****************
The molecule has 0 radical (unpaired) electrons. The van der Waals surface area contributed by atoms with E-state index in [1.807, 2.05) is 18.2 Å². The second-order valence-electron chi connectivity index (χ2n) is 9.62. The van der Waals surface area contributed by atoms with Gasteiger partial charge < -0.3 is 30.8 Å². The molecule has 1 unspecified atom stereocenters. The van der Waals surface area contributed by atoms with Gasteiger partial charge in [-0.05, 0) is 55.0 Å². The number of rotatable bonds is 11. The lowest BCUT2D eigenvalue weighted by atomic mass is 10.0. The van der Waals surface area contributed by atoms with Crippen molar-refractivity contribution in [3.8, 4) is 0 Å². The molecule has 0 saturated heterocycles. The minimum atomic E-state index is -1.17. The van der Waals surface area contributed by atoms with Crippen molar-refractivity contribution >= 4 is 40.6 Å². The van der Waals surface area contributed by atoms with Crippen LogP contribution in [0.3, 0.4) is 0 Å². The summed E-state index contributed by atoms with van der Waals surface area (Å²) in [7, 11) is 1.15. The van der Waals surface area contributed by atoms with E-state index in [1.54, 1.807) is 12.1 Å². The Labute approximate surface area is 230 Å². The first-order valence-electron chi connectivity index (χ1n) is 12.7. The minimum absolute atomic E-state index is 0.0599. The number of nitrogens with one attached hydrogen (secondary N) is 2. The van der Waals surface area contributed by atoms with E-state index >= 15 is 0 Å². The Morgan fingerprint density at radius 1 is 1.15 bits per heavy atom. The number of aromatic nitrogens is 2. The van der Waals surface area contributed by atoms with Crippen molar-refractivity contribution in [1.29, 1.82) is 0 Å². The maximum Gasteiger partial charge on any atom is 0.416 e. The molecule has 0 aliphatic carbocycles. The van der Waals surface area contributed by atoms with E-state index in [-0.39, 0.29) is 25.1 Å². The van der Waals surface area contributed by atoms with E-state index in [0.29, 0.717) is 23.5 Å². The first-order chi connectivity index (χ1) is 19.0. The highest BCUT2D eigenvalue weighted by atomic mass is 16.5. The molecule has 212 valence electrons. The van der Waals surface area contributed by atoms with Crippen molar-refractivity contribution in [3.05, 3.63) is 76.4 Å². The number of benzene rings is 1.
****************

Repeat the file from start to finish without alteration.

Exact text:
The molecule has 0 radical (unpaired) electrons. The van der Waals surface area contributed by atoms with E-state index in [1.807, 2.05) is 18.2 Å². The second-order valence-electron chi connectivity index (χ2n) is 9.62. The van der Waals surface area contributed by atoms with Gasteiger partial charge < -0.3 is 30.8 Å². The molecule has 1 unspecified atom stereocenters. The van der Waals surface area contributed by atoms with Gasteiger partial charge in [-0.05, 0) is 55.0 Å². The number of rotatable bonds is 11. The lowest BCUT2D eigenvalue weighted by atomic mass is 10.0. The van der Waals surface area contributed by atoms with Crippen molar-refractivity contribution in [3.8, 4) is 0 Å². The molecule has 0 saturated heterocycles. The minimum atomic E-state index is -1.17. The van der Waals surface area contributed by atoms with Crippen molar-refractivity contribution >= 4 is 40.6 Å². The van der Waals surface area contributed by atoms with Crippen LogP contribution in [0.3, 0.4) is 0 Å². The summed E-state index contributed by atoms with van der Waals surface area (Å²) in [7, 11) is 1.15. The van der Waals surface area contributed by atoms with E-state index in [1.54, 1.807) is 12.1 Å². The Labute approximate surface area is 230 Å². The first-order valence-electron chi connectivity index (χ1n) is 12.7. The minimum absolute atomic E-state index is 0.0599. The number of nitrogens with one attached hydrogen (secondary N) is 2. The van der Waals surface area contributed by atoms with E-state index >= 15 is 0 Å². The Morgan fingerprint density at radius 1 is 1.15 bits per heavy atom. The number of aromatic nitrogens is 2. The van der Waals surface area contributed by atoms with Crippen molar-refractivity contribution in [1.29, 1.82) is 0 Å². The maximum Gasteiger partial charge on any atom is 0.416 e. The molecule has 0 aliphatic carbocycles. The van der Waals surface area contributed by atoms with E-state index in [-0.39, 0.29) is 25.1 Å². The van der Waals surface area contributed by atoms with E-state index in [0.29, 0.717) is 23.5 Å². The first-order chi connectivity index (χ1) is 19.0. The highest BCUT2D eigenvalue weighted by atomic mass is 16.5. The molecule has 212 valence electrons. The van der Waals surface area contributed by atoms with Crippen molar-refractivity contribution in [3.05, 3.63) is 76.4 Å². The number of benzene rings is 1.